Dorothy van den Honert: In defense of a city trashed by Trump

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PITTSFIELD — I don't often get in a snit about some lie President Donald Trump told because it happens so often I can't keep track, and, to tell the truth, I don't care. But he recently said disgusting things about Baltimore, a city I so love and admire that I can't let it pass.

I grew up in Baltimore and lived there until I went to Vassar, where I majored in math and minored in physics, partly because I liked them and partly because it was during the second world war and we gals could enjoy both without looking funny. I went on living in Baltimore untiI after the war when I met my Dutch husband, who was one of the European students who had never had a chance to finish their last year of engineering . Johns Hopkins engineering school in Baltimore offered the top ones a chance to finish their senior year and get their degrees for free!

But it gets better for me. The minister of the church in Baltimore I belonged to happened to know his Dutch family and offered to have the young man stay as a member of their family for his senior year!

So this lucky Hollander stayed in a city that housed Johns Hopkins Engineering School, the academic equivalent of Delft Engineering school in Europe. The Peabody Music Conservatory was seven blocks from our house, the world famous Walters Art Gallery right down the street, and Johns Hopkins Hospital a quarter of a mile from our front door. We had a pretty little garden in the back yard and there were trolley tracks all over town to enable transportation before cars reappeared. My sister and went to Western High School, a fabulous girl's public school, a few of whose students I still keep up with, and which had some of the best teachers I have ever had.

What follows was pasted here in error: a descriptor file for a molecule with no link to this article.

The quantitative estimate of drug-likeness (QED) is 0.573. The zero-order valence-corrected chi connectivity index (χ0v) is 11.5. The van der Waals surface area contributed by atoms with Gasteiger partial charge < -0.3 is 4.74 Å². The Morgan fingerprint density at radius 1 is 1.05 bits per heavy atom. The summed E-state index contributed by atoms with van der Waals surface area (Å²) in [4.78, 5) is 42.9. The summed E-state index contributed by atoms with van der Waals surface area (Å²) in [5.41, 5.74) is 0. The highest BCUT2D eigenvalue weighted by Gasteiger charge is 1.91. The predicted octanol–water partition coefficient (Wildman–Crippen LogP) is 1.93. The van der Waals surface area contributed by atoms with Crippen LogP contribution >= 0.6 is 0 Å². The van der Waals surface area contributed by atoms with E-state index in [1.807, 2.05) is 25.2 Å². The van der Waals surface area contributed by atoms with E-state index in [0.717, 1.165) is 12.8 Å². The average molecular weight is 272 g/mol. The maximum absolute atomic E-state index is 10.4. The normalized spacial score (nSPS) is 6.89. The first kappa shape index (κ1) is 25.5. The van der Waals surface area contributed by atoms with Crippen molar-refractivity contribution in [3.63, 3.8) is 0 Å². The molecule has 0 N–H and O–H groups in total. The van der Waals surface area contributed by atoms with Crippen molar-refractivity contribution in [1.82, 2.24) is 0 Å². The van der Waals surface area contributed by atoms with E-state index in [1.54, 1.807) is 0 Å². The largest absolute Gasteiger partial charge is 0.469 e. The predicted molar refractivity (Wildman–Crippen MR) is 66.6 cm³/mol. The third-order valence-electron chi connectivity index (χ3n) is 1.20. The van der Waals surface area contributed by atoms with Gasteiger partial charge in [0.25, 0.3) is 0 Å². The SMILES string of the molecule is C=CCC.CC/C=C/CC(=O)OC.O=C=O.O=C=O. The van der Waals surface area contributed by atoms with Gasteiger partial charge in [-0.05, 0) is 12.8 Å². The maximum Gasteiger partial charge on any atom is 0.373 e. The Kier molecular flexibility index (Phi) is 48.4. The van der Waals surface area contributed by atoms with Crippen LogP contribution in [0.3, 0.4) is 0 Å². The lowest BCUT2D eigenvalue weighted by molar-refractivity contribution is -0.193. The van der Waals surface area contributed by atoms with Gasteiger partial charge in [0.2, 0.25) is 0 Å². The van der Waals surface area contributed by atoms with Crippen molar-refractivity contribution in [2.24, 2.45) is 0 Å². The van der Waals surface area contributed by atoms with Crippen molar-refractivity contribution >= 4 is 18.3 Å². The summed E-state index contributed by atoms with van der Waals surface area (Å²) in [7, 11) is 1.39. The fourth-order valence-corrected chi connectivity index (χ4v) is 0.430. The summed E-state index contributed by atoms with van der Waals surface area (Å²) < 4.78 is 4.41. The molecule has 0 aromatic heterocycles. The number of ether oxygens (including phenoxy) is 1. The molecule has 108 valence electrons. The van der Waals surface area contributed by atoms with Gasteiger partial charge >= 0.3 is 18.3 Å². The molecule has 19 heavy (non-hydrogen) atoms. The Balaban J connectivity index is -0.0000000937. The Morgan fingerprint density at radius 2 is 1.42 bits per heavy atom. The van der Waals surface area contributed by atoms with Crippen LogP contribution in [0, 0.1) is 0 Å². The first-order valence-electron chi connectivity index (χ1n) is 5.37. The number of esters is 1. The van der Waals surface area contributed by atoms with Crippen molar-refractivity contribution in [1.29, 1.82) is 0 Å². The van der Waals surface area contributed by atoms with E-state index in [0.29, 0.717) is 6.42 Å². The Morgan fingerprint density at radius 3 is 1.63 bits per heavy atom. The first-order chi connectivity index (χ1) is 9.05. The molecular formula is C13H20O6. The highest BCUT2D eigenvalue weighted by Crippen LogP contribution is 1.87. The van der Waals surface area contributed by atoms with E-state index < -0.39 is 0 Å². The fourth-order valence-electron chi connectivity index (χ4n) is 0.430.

Baltimore is warm and rarely has enough snow to bother to plow. But one memorable day while I was living there, it snowed and snowed until there must have been six or seven inches on the ground! The city was in a state of shock and it took a while for the central roads to be all plowed. We lived in the middle of the city with a good six inches on the ground when a smart young man who was a student in a military academy took out his military-looking uniform, put it on and stood in the middle of the intersection of a couple of quiet roads, and when an occasional car arrived, directed traffic! The residents were tickled to death to be able to get in and out, and the local cops had enough sense to thank the lads for helping!

It was a long time ago and the world has changed a lot, but Baltimore hasn't changed that much. So when I read that Trump had described the town as "A rat infested mess where no human being would want to live," I sigh and conclude that it is his mind that is the "rat infested mess where nobody would want to live."

Dorothy van den Honert is an occasional Eagle contributor. 

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